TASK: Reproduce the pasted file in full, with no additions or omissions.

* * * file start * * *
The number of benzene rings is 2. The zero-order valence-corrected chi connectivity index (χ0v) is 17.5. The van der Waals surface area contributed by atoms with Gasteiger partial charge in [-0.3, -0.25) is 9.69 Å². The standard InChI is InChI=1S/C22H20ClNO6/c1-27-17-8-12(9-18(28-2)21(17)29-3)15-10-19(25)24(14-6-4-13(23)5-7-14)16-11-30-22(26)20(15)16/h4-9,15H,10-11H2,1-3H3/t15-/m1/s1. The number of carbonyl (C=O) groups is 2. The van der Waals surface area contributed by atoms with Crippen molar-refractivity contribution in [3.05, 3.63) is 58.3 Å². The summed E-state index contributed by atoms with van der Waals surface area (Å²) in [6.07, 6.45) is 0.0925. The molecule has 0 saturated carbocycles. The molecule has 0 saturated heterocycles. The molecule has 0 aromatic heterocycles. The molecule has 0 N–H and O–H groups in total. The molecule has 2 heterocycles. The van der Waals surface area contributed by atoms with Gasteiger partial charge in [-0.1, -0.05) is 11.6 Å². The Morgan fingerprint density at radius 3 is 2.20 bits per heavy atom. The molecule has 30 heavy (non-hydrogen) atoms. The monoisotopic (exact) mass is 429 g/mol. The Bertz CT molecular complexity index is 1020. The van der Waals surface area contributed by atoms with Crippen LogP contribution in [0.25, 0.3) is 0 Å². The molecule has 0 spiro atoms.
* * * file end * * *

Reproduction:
The number of benzene rings is 2. The zero-order valence-corrected chi connectivity index (χ0v) is 17.5. The van der Waals surface area contributed by atoms with Gasteiger partial charge in [-0.3, -0.25) is 9.69 Å². The standard InChI is InChI=1S/C22H20ClNO6/c1-27-17-8-12(9-18(28-2)21(17)29-3)15-10-19(25)24(14-6-4-13(23)5-7-14)16-11-30-22(26)20(15)16/h4-9,15H,10-11H2,1-3H3/t15-/m1/s1. The number of carbonyl (C=O) groups is 2. The van der Waals surface area contributed by atoms with Crippen molar-refractivity contribution in [3.05, 3.63) is 58.3 Å². The summed E-state index contributed by atoms with van der Waals surface area (Å²) in [6.07, 6.45) is 0.0925. The molecule has 0 saturated carbocycles. The molecule has 0 saturated heterocycles. The molecule has 0 aromatic heterocycles. The molecule has 0 N–H and O–H groups in total. The molecule has 2 heterocycles. The van der Waals surface area contributed by atoms with Gasteiger partial charge in [-0.1, -0.05) is 11.6 Å². The Morgan fingerprint density at radius 3 is 2.20 bits per heavy atom. The molecule has 30 heavy (non-hydrogen) atoms. The monoisotopic (exact) mass is 429 g/mol. The Bertz CT molecular complexity index is 1020. The van der Waals surface area contributed by atoms with Crippen LogP contribution in [0.25, 0.3) is 0 Å². The molecule has 0 spiro atoms.